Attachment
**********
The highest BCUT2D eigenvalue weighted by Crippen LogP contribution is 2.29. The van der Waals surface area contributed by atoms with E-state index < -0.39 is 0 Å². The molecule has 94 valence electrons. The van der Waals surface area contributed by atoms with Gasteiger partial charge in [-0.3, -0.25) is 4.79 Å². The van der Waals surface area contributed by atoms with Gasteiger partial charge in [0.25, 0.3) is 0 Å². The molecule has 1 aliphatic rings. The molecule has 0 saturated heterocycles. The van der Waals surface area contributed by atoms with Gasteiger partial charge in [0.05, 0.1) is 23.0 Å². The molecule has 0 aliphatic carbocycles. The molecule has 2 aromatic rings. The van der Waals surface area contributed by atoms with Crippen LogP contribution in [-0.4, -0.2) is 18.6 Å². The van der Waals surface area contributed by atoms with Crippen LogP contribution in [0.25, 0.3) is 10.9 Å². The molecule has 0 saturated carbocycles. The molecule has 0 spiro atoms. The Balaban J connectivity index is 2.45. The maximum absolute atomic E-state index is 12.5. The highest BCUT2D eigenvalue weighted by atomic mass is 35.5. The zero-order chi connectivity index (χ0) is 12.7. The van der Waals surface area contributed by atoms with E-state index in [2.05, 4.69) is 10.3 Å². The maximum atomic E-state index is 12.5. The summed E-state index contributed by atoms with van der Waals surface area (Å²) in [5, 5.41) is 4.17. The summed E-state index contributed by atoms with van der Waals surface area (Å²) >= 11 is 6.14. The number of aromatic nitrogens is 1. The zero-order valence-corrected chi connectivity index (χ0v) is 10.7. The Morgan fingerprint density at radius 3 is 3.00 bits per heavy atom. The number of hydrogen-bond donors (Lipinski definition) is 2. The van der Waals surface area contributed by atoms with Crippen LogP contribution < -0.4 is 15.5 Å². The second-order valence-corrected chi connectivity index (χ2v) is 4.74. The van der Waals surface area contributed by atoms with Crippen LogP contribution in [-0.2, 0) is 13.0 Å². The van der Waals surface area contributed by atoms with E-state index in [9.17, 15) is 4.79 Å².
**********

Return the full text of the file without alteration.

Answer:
The highest BCUT2D eigenvalue weighted by Crippen LogP contribution is 2.29. The van der Waals surface area contributed by atoms with E-state index < -0.39 is 0 Å². The molecule has 94 valence electrons. The van der Waals surface area contributed by atoms with Gasteiger partial charge in [-0.3, -0.25) is 4.79 Å². The van der Waals surface area contributed by atoms with Gasteiger partial charge in [0.25, 0.3) is 0 Å². The molecule has 1 aliphatic rings. The molecule has 0 saturated heterocycles. The van der Waals surface area contributed by atoms with Gasteiger partial charge in [0.05, 0.1) is 23.0 Å². The molecule has 0 aliphatic carbocycles. The molecule has 2 aromatic rings. The van der Waals surface area contributed by atoms with Crippen LogP contribution in [-0.4, -0.2) is 18.6 Å². The van der Waals surface area contributed by atoms with Crippen LogP contribution in [0.25, 0.3) is 10.9 Å². The molecule has 0 saturated carbocycles. The molecule has 0 spiro atoms. The Balaban J connectivity index is 2.45. The maximum absolute atomic E-state index is 12.5. The highest BCUT2D eigenvalue weighted by atomic mass is 35.5. The zero-order chi connectivity index (χ0) is 12.7. The van der Waals surface area contributed by atoms with E-state index in [2.05, 4.69) is 10.3 Å². The maximum atomic E-state index is 12.5. The summed E-state index contributed by atoms with van der Waals surface area (Å²) in [5, 5.41) is 4.17. The summed E-state index contributed by atoms with van der Waals surface area (Å²) >= 11 is 6.14. The number of aromatic nitrogens is 1. The zero-order valence-corrected chi connectivity index (χ0v) is 10.7. The Morgan fingerprint density at radius 3 is 3.00 bits per heavy atom. The number of hydrogen-bond donors (Lipinski definition) is 2. The van der Waals surface area contributed by atoms with Crippen LogP contribution < -0.4 is 15.5 Å². The second-order valence-corrected chi connectivity index (χ2v) is 4.74. The van der Waals surface area contributed by atoms with Crippen LogP contribution in [-0.2, 0) is 13.0 Å². The van der Waals surface area contributed by atoms with E-state index in [9.17, 15) is 4.79 Å².